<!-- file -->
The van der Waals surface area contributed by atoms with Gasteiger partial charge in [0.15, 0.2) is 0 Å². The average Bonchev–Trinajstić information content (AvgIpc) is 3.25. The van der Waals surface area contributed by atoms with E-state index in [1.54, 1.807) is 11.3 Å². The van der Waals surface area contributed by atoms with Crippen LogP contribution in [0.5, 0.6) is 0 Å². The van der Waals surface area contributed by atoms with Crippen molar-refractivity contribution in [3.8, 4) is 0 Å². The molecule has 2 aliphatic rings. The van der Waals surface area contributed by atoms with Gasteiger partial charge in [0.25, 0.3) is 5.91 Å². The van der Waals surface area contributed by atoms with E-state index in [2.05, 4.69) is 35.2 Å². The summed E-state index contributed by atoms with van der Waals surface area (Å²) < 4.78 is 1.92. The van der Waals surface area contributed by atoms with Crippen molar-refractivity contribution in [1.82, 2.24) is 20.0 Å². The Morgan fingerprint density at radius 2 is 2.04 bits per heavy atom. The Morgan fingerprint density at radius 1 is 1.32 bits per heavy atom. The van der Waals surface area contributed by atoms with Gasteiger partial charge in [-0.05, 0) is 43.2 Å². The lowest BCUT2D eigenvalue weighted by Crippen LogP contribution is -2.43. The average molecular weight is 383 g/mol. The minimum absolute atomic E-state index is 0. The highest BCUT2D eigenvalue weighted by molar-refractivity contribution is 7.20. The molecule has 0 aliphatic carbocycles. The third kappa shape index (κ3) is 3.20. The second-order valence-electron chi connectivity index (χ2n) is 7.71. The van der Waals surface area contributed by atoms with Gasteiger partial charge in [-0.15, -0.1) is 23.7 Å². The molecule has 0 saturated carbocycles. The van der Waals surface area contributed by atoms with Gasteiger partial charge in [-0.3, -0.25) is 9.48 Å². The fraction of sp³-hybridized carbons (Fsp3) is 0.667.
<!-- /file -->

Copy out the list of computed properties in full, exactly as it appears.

The van der Waals surface area contributed by atoms with Gasteiger partial charge in [0.15, 0.2) is 0 Å². The average Bonchev–Trinajstić information content (AvgIpc) is 3.25. The van der Waals surface area contributed by atoms with E-state index in [1.54, 1.807) is 11.3 Å². The van der Waals surface area contributed by atoms with Crippen LogP contribution in [0.5, 0.6) is 0 Å². The van der Waals surface area contributed by atoms with Crippen molar-refractivity contribution in [3.8, 4) is 0 Å². The molecule has 2 aliphatic rings. The van der Waals surface area contributed by atoms with Gasteiger partial charge in [0.25, 0.3) is 5.91 Å². The van der Waals surface area contributed by atoms with E-state index in [2.05, 4.69) is 35.2 Å². The summed E-state index contributed by atoms with van der Waals surface area (Å²) < 4.78 is 1.92. The van der Waals surface area contributed by atoms with Crippen molar-refractivity contribution in [1.82, 2.24) is 20.0 Å². The Morgan fingerprint density at radius 2 is 2.04 bits per heavy atom. The Morgan fingerprint density at radius 1 is 1.32 bits per heavy atom. The van der Waals surface area contributed by atoms with Gasteiger partial charge in [-0.05, 0) is 43.2 Å². The lowest BCUT2D eigenvalue weighted by Crippen LogP contribution is -2.43. The average molecular weight is 383 g/mol. The minimum absolute atomic E-state index is 0. The highest BCUT2D eigenvalue weighted by molar-refractivity contribution is 7.20. The molecule has 0 aliphatic carbocycles. The third kappa shape index (κ3) is 3.20. The second-order valence-electron chi connectivity index (χ2n) is 7.71. The van der Waals surface area contributed by atoms with Gasteiger partial charge in [-0.15, -0.1) is 23.7 Å². The molecule has 0 saturated carbocycles. The van der Waals surface area contributed by atoms with Gasteiger partial charge in [-0.3, -0.25) is 9.48 Å². The fraction of sp³-hybridized carbons (Fsp3) is 0.667.